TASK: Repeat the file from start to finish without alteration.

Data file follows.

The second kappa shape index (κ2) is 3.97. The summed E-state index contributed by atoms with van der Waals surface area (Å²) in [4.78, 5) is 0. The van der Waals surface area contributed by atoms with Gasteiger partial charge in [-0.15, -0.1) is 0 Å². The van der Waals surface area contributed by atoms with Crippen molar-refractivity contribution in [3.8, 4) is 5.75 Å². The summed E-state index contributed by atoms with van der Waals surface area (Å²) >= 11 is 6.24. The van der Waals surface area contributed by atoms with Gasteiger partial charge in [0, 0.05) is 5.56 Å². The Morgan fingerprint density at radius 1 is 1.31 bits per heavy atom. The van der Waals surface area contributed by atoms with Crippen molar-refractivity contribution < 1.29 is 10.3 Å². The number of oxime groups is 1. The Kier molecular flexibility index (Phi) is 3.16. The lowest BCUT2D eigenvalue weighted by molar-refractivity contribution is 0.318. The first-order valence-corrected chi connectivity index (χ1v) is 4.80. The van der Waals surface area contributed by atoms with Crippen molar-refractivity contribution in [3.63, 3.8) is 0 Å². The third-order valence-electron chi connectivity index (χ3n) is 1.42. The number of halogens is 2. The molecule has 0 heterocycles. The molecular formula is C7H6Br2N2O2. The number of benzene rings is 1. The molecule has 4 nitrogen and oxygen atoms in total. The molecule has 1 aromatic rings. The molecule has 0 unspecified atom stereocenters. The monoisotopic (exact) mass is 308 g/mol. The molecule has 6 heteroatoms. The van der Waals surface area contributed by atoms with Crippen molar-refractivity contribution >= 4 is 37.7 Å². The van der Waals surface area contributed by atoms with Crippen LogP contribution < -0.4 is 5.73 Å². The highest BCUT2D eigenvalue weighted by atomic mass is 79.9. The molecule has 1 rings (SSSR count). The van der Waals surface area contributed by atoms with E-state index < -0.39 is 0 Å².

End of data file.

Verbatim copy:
The second kappa shape index (κ2) is 3.97. The summed E-state index contributed by atoms with van der Waals surface area (Å²) in [4.78, 5) is 0. The van der Waals surface area contributed by atoms with Gasteiger partial charge in [-0.15, -0.1) is 0 Å². The van der Waals surface area contributed by atoms with Crippen molar-refractivity contribution in [3.8, 4) is 5.75 Å². The summed E-state index contributed by atoms with van der Waals surface area (Å²) >= 11 is 6.24. The van der Waals surface area contributed by atoms with Gasteiger partial charge in [0, 0.05) is 5.56 Å². The Morgan fingerprint density at radius 1 is 1.31 bits per heavy atom. The van der Waals surface area contributed by atoms with Crippen molar-refractivity contribution < 1.29 is 10.3 Å². The number of oxime groups is 1. The Kier molecular flexibility index (Phi) is 3.16. The lowest BCUT2D eigenvalue weighted by molar-refractivity contribution is 0.318. The first-order valence-corrected chi connectivity index (χ1v) is 4.80. The van der Waals surface area contributed by atoms with Crippen molar-refractivity contribution in [3.63, 3.8) is 0 Å². The third-order valence-electron chi connectivity index (χ3n) is 1.42. The number of halogens is 2. The molecule has 0 heterocycles. The molecular formula is C7H6Br2N2O2. The number of benzene rings is 1. The molecule has 4 nitrogen and oxygen atoms in total. The molecule has 1 aromatic rings. The molecule has 0 unspecified atom stereocenters. The monoisotopic (exact) mass is 308 g/mol. The molecule has 6 heteroatoms. The van der Waals surface area contributed by atoms with Crippen molar-refractivity contribution >= 4 is 37.7 Å². The van der Waals surface area contributed by atoms with Crippen LogP contribution < -0.4 is 5.73 Å². The highest BCUT2D eigenvalue weighted by atomic mass is 79.9. The molecule has 1 rings (SSSR count). The van der Waals surface area contributed by atoms with E-state index < -0.39 is 0 Å².